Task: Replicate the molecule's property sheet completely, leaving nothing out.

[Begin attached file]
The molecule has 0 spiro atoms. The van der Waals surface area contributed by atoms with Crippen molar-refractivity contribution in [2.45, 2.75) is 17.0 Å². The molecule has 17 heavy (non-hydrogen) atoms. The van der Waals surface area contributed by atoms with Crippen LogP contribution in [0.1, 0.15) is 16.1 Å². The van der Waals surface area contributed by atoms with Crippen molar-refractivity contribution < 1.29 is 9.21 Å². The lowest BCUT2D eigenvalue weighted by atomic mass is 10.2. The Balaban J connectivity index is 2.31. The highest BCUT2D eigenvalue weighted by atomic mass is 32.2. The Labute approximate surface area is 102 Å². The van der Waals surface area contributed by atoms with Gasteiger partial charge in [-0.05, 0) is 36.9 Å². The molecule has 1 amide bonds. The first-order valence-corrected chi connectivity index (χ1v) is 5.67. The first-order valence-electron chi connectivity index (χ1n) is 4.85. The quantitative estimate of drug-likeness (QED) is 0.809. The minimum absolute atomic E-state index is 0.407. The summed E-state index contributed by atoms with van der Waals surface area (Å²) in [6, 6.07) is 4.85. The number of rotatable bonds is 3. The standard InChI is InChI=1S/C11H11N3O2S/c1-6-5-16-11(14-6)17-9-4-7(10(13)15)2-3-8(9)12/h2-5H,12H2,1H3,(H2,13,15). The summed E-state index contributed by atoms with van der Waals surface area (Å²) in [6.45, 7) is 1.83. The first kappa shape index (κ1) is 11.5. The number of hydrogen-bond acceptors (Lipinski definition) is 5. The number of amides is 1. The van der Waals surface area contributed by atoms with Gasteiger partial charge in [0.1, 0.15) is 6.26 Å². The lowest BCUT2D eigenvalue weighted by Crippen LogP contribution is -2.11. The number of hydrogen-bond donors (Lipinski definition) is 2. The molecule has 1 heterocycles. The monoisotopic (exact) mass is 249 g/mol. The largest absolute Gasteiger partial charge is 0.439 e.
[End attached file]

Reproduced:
The molecule has 0 spiro atoms. The van der Waals surface area contributed by atoms with Crippen molar-refractivity contribution in [2.45, 2.75) is 17.0 Å². The molecule has 17 heavy (non-hydrogen) atoms. The van der Waals surface area contributed by atoms with Crippen LogP contribution in [0.1, 0.15) is 16.1 Å². The van der Waals surface area contributed by atoms with Crippen molar-refractivity contribution < 1.29 is 9.21 Å². The lowest BCUT2D eigenvalue weighted by atomic mass is 10.2. The Balaban J connectivity index is 2.31. The highest BCUT2D eigenvalue weighted by atomic mass is 32.2. The Labute approximate surface area is 102 Å². The van der Waals surface area contributed by atoms with Gasteiger partial charge in [-0.05, 0) is 36.9 Å². The molecule has 1 amide bonds. The first-order valence-corrected chi connectivity index (χ1v) is 5.67. The first-order valence-electron chi connectivity index (χ1n) is 4.85. The quantitative estimate of drug-likeness (QED) is 0.809. The minimum absolute atomic E-state index is 0.407. The summed E-state index contributed by atoms with van der Waals surface area (Å²) in [6, 6.07) is 4.85. The number of rotatable bonds is 3. The standard InChI is InChI=1S/C11H11N3O2S/c1-6-5-16-11(14-6)17-9-4-7(10(13)15)2-3-8(9)12/h2-5H,12H2,1H3,(H2,13,15). The summed E-state index contributed by atoms with van der Waals surface area (Å²) in [6.45, 7) is 1.83. The first kappa shape index (κ1) is 11.5. The number of hydrogen-bond acceptors (Lipinski definition) is 5. The number of amides is 1. The van der Waals surface area contributed by atoms with Gasteiger partial charge in [0.1, 0.15) is 6.26 Å². The lowest BCUT2D eigenvalue weighted by Crippen LogP contribution is -2.11. The number of hydrogen-bond donors (Lipinski definition) is 2. The molecule has 1 heterocycles. The monoisotopic (exact) mass is 249 g/mol. The largest absolute Gasteiger partial charge is 0.439 e.